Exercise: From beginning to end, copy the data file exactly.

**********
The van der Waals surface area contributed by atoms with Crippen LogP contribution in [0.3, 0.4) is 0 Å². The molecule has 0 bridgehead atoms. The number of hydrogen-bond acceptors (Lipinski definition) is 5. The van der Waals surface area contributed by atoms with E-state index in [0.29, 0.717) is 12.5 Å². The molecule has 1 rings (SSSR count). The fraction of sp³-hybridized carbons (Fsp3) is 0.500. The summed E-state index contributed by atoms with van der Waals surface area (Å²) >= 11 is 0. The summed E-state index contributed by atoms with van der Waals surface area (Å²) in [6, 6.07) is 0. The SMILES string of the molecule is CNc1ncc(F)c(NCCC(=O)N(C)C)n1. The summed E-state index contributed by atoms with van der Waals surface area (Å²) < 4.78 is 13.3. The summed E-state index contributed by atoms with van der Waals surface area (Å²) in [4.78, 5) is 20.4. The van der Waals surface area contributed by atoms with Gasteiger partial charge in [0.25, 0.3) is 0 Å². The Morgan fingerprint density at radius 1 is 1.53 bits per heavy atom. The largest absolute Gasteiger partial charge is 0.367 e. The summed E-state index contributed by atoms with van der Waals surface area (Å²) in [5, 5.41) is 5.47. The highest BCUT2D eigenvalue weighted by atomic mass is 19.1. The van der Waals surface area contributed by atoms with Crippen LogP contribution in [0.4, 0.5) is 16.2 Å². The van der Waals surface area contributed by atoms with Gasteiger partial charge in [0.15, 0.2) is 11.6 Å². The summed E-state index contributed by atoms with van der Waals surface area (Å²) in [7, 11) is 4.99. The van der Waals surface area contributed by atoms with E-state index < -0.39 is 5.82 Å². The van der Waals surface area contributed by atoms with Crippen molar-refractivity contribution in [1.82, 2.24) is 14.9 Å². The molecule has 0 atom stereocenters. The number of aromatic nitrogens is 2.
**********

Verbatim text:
The van der Waals surface area contributed by atoms with Crippen LogP contribution in [0.3, 0.4) is 0 Å². The molecule has 0 bridgehead atoms. The number of hydrogen-bond acceptors (Lipinski definition) is 5. The van der Waals surface area contributed by atoms with E-state index in [0.29, 0.717) is 12.5 Å². The molecule has 1 rings (SSSR count). The fraction of sp³-hybridized carbons (Fsp3) is 0.500. The summed E-state index contributed by atoms with van der Waals surface area (Å²) >= 11 is 0. The summed E-state index contributed by atoms with van der Waals surface area (Å²) in [6, 6.07) is 0. The SMILES string of the molecule is CNc1ncc(F)c(NCCC(=O)N(C)C)n1. The summed E-state index contributed by atoms with van der Waals surface area (Å²) < 4.78 is 13.3. The summed E-state index contributed by atoms with van der Waals surface area (Å²) in [4.78, 5) is 20.4. The van der Waals surface area contributed by atoms with Gasteiger partial charge in [0.25, 0.3) is 0 Å². The Morgan fingerprint density at radius 1 is 1.53 bits per heavy atom. The largest absolute Gasteiger partial charge is 0.367 e. The summed E-state index contributed by atoms with van der Waals surface area (Å²) in [5, 5.41) is 5.47. The highest BCUT2D eigenvalue weighted by atomic mass is 19.1. The van der Waals surface area contributed by atoms with Crippen LogP contribution in [0.4, 0.5) is 16.2 Å². The van der Waals surface area contributed by atoms with Gasteiger partial charge in [0.15, 0.2) is 11.6 Å². The summed E-state index contributed by atoms with van der Waals surface area (Å²) in [7, 11) is 4.99. The van der Waals surface area contributed by atoms with E-state index < -0.39 is 5.82 Å². The van der Waals surface area contributed by atoms with Crippen molar-refractivity contribution in [1.82, 2.24) is 14.9 Å². The molecule has 0 atom stereocenters. The number of aromatic nitrogens is 2.